Things to Do When Your Exchange gets Blacklisted

SMTP Configuration

The first thing to do would be to stop your SMTP service by going to the command prompt and running the following command:

Net stop smtpsvc

It might take a while but don’t worry about it. Next, you need to locate the Exchange SMTP queue directories, typically located at “c:\program files\exchsrvr\mailroot\vsi 1”.  Use the command prompt to change to this directory and delete all files under the “badmail” and “queue” directories. You might lose one or two valid mails but in case of an attack you might have to.

Now go to Exchange System Manager, and locate the SMTP virtual server and view its property pages Relay options.

The following setting ensures that you server is not open to any relay, neither from inside nor from the outside. It will also disable SMTP authentication so if you have POP3/SMTP clients they will have to use a different outgoing SMTP server.

Disabling notifications to the sender is also useful in this scenario so that your SMTP queue is not jammed with non-delivery messages.

Remember to check this option again once the attack is over.

Once this is done you can start the SMTP service using the following command:

Net start smtpsvc

Having started the SMTP service, check to see whether the Queues are filling up again.

Antivirus Protection

Now, you might well know that this is important. You should check whether your anti-virus is up to date on all servers and workstations. You can also run a check of one of the following online free virus checkers:

http://housecall.trendmicro.com/
http://www.pandasoftware.com/activescan/com/activescan_principal.htm
http://www.kaspersky.com/scanforvirus
http://www.ravantivirus.com/scan/

Blacklists and Remote Attacks

Now, your server might still be under an attack and blacklisted.

The smart thing to do would be to call your ISP and ask them to change the MX record IP address for your mail server, which is the ISP DNS entry that tells mail servers how to locate your mail server. It is usually faster than contacting RBL websites and asking them to remove your server from the list. It will also thwart remote attacks on your server. Most ISPs will do this for you for free.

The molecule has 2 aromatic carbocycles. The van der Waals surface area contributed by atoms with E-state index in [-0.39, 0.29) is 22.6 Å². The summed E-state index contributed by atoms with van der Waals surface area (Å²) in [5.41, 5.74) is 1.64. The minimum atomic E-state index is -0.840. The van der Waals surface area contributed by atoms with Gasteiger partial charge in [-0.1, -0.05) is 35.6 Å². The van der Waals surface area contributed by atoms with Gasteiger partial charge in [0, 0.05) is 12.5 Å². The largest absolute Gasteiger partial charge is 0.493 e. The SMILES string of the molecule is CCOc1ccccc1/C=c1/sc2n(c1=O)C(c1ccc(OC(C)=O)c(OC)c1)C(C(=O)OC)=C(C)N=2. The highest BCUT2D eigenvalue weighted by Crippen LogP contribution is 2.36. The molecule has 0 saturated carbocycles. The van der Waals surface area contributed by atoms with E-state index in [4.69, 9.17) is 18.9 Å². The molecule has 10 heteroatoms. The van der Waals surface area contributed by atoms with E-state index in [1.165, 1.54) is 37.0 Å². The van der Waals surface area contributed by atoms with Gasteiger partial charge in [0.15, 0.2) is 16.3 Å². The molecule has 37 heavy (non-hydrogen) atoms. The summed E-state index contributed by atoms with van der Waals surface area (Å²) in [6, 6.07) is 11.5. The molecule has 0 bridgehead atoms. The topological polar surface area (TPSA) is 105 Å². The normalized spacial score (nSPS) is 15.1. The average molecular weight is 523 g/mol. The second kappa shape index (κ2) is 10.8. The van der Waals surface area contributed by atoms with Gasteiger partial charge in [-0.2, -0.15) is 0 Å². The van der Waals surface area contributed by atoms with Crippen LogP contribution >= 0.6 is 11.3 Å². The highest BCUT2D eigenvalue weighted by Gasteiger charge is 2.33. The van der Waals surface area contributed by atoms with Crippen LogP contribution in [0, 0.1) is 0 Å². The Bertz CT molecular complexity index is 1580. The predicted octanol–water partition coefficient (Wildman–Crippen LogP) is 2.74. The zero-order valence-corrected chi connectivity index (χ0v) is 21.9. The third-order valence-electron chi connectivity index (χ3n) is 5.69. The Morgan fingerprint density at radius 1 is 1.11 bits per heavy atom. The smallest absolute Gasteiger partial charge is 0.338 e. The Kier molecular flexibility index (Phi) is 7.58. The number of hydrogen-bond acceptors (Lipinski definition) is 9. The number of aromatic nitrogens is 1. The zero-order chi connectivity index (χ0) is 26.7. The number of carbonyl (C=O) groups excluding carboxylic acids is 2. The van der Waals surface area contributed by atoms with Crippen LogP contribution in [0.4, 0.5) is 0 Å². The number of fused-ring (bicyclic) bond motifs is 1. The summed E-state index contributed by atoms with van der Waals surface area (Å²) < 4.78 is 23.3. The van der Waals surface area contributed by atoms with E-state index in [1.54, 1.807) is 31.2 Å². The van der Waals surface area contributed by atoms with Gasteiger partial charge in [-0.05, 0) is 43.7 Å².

It might take about 24 hours or so for the DNS change to propagate around the world but it is a sure way to solve these problems.

Alternatively you can find out where your server is blacklisted and try to remove it. To do this enter the following link, adding your server’s external IP address, for example

http://www.dnsstuff.com/tools/ip4r.ch?ip=123.123.123.123

It will show you where your server is blacklisted and links to websites where you can get instruction for being removed.

Conclusion

E-mail attacks both internal and external are not easy to fight due to the nature of the SMTP protocol, but if you know how to protect your server and block attacks they can be thwarted without resulting to drastic or costly measure.

Leave a Comment

Your email address will not be published.

This site is protected by reCAPTCHA and the Google Privacy Policy and Terms of Service apply.

Scroll to Top